Yamaguchi is right. I haven’t taken it to a spiritual level, but our sentiment is the same. I always hope to encourage people to express themselves in the now. And that might mean taking a worthy risk such as a hair color change or finding the ideal color palette for a wardrobe.

“My goal is for people to be connected to who they are,” Yamaguchi says. “I don’t get tired of it. I get to see the story happen every day.”

Say goodbye to bad hair days…..By Sharon Mosley

A few generations ago, women visited their hair salons once a week for a shampoo and set. Then when perms became popular, visits decreased to every six weeks or so. In the 1980s and 1990s as hair products became increasingly more available, women styled their own hair. Today, most women visit their salon only every nine to 10 weeks to get a haircut and receive a touch-up of color. And the result, according to Gordon Nelson, international creative director of Regis Salons, is not so great.
“Most women are walking around with a hairstyle that went bad several weeks ago,” he says.
Since most of us realize we don’t have time to spend at the salon once a week, how can you tell when your hair goes “bad?” Nelson says it’s easy.
“It’s the day it doesn’t work, the day that it takes more product than usual to style,” he says. “That’s the day you need to get it cut. Don’t wait a week or two – you’ll be walking around with a style that doesn’t work.”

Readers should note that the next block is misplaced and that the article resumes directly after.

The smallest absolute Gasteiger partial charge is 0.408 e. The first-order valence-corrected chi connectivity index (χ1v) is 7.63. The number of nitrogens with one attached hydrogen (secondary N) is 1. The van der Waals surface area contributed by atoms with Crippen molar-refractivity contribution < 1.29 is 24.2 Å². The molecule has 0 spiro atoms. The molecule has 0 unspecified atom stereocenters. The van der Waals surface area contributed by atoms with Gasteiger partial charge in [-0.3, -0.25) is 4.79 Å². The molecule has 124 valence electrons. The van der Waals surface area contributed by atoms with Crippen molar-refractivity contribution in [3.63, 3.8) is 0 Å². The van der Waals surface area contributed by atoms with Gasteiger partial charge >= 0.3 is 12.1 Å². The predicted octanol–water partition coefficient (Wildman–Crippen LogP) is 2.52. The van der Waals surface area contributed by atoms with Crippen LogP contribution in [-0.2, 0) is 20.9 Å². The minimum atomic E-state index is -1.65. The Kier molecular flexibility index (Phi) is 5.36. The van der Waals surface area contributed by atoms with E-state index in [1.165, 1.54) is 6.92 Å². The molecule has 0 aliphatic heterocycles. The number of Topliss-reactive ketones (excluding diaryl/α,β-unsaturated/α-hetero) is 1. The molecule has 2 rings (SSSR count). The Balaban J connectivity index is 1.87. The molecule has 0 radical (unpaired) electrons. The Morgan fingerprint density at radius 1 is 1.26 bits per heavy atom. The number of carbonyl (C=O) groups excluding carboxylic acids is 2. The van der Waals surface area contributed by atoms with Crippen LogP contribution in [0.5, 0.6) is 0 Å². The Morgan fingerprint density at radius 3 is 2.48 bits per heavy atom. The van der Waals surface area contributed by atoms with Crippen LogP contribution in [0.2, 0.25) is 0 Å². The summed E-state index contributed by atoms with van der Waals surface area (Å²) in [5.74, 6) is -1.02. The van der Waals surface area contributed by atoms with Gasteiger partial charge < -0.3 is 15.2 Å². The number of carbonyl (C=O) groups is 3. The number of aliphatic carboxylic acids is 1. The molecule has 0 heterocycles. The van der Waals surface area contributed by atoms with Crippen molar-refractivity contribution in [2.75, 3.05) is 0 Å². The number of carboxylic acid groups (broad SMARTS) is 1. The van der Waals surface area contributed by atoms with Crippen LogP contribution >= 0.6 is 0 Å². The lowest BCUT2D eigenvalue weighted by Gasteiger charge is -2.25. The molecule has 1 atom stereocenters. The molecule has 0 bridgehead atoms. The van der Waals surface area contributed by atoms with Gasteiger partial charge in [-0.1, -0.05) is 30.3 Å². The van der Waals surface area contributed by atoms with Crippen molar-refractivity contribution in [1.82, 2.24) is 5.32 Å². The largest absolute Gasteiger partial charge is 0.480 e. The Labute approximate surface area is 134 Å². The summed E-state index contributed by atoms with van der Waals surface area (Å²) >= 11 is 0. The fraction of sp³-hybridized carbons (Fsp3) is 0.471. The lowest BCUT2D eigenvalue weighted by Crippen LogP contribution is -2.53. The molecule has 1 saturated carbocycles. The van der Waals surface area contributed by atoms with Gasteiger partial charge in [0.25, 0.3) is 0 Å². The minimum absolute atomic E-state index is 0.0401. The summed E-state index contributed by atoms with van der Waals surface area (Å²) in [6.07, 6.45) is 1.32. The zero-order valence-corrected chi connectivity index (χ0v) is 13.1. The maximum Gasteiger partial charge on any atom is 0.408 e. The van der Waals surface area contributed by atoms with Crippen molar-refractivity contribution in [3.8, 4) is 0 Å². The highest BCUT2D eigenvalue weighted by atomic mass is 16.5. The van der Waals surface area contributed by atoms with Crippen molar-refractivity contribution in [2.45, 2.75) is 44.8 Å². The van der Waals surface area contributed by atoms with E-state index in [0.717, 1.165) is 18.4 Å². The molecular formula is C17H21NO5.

Nelson advises women to schedule their haircuts just like they schedule paying their bills and getting their cars serviced.
“You need to have a schedule for yourself,” he says, “and for your hair. Your face is the first thing people see when they look at you, and your hair frames your face. Having a schedule in place is easy and will keep you looking and feeling great.”
When we do arrive at the hair stylist, Nelson advises making the most of your time.
“A picture is worth a million words,” he says. “When you find a photo of a hairstyle you like, bring it to your stylist.”
If you’re looking for a new cut, Nelson says to tell your stylist what you want your hair to do and how you want it to look. And if you’re not sure what product you should be using, ask your stylist for advice.
“Pomades, waxes, gels, mousses and creams all work in different ways and do different things. Remember: before making up your mind be sure to smell the product.”
Other new hair trends on the horizon:
– Hair is going shorter.
“A lot of women are wearing their hair mid-length,” says Nelson. “This season they’ll be taking the plunge and going shorter.”